Need a shot of optimism? Look to Bloomington
This football season is going badly for our Boilers...really, really badly. My Freshman year on campus, 1993, was the last time our Boilers had a one-win season. Prior to that, you have to go back to 1950 to see just one win in God's country. As I asked you in my knee jerk game reaction post, are we watching the worst Purdue football team in the plastic helmet era? If things continue as they are going now, absolutely yes. Why is this worse than 1993? Simple- because the lone win (so far) was over a lower-division opponent. Back in the early 90s, D-IA teams didn't play teams in IAA. Sure, things change, the MAC was much worse back then, and BT teams all fattened on MAC opponents...but the 1990s is modern era football.
I started asking myself, have I ever seen results this bad from a first year coach, that went on to completely turn a program around and eventually became the gold standard for that program? The latter part of that statement is debatable, but you don't have to go far to find some of the best coaches from a few Big Ten teams that started off in dismal fashion.
Iowa is similar to Purdue in the fact that since 1990 they have only two one-win seasons since 1970. One of those seasons was Kirk Ferentz's first season. Ferentz's time in Iowa doesn't make a ton of sense, honestly. Whenever the Hawkeyes are left for dead, it seems Ferentz somehow resurrects them...this season is an example of that. They're quietly 4-2 right now as Ferentz is squeezing another solid season out of a bunch of overachievers.
There's an adage in football that you never want to follow a legend as head coach. Darrell Hazell doesn't have to worry about that, but Ferentz did. He followed Iowa's program's greatest coach, Hayden Frye...who like many legends, probably stayed a season or two too long. So when Ferentz came in, Iowa fans were excited about a new start. Instead, that 1999 team was 1-10. They won their third game of the season, but lost every other contest...They lost four games by more than 30 points, and another by 24. Iowa fans in their 20s and older might be able to empathize with Purdue this year. The next season, the Hawkeyes only got marginally better, finishing with a 3-9 record, but reached a bowl in the third year of the Ferentz era after a 7-win season...The fun really began for Ferentz in the fourth season as it was the first of three-straight double-digit win seasons for the Hawkeyes.
Next up, the 1990 Wisconsin Badgers took a ton of licks as Barry Alvarez laid the groundwork for his program. Unlike Ferentz, Alvarez didn't follow a legend. He followed a short-lived coach in Madison who never went to a bowl. His first season was a painful one. His only win, like Ferentz's was against a MAC foe, but in the second game of the season. His Badgers finished 1-10 as well. They only lost one game by 30+...but lost 4 more games by 18 or more. The next two seasons, his teams won five wins each year, but in his fourth season in Madison, Bucky went to the Rose Bowl.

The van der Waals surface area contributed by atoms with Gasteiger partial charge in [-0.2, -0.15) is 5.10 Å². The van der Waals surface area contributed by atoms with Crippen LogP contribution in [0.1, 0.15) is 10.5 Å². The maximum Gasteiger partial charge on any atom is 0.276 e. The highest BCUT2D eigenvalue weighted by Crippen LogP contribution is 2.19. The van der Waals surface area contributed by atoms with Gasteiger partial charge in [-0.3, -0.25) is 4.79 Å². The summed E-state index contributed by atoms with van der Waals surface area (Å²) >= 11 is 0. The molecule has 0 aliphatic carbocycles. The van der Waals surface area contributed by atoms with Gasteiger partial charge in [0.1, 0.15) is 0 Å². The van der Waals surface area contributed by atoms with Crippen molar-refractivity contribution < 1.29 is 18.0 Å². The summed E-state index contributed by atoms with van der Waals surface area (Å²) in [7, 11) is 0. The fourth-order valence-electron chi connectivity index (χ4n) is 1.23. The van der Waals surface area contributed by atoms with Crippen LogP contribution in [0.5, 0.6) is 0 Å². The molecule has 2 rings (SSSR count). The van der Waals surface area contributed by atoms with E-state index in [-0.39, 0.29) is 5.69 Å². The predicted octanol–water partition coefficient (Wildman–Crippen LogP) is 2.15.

Neither Ferentz nor Alvarez played Purdue in their first seasons at Iowa and Wisconsin (respectively).
Bill Mallory went 7-6 v. Purdue, took IU to six bowl games and won 69 games...and was fired.
In 1984, Indiana University hired Bill Mallory after NFL legend Sam Wyche left Bloomington following his only season in that God-forsaken place (3-8). Mallory inherited a program that had little discipline or direction...and had to try to convince a disgruntled fanbase that IU would get them back to a bowl game...they hadn't been to one in five seasons.
His first season was a bitter pill for Hoosier faithful to swallow as he tried to implement a ton of new systems and schemes. The Hoosiers went 0-11 in 1984. They lost two games by 30+ points, and another by 20+. Unlike the other two coaches in this list, they played Purdue in Mallory's first season...and lost the Bucket by just seven points. Some IU fans might say that was their lowest point that season as Purdue earned its way into a bowl with that win. But, the 50-7 loss to aOSU a few games earlier was pretty low too.
Mallory's 1985 season earned the Hoosiers four wins...but he lost to his rival again (IU's seventh straight loss that season). IU went 6-6 in Mallory's third season, earning his Hoosiers a bid to their first bowl in seven seasons. In 1986, Mallory's Hoosiers had 8 wins and went to a real bowl game, but lost. They did beat Purdue handily that season...and even worse the next season, on the way to a bowl victory and one of their players becoming a Heisman Trophy candidate.
Mallory was forced into retirement as IU's winningest coach...Alvarez is Wisconsin's winningest coach, by a lot...Ferentz will probably not catch Frye though.
The point of this is that many Purdue fans can't really relate with a coach turning the program around in any other way other than the way Tiller did it- quickly. If you're a bit older, you might remember Jim Young doing it after just one mediocre season...But the point is, program rebuilding and restructuring is sometimes not easy...and just because a team has a lousy season doesn't mean a guy can't coach.
There's still time for Hazell's team to win another game or two...doing that in itself would feel like a monumental accomplishment based on what we've seen the last three weeks, but there's still time. Even if that second victory doesn't come in 2013, there still might be some hope for your alma mater's football program, in spite of what your eyes are seeing and what your head is telling you following each shellacking.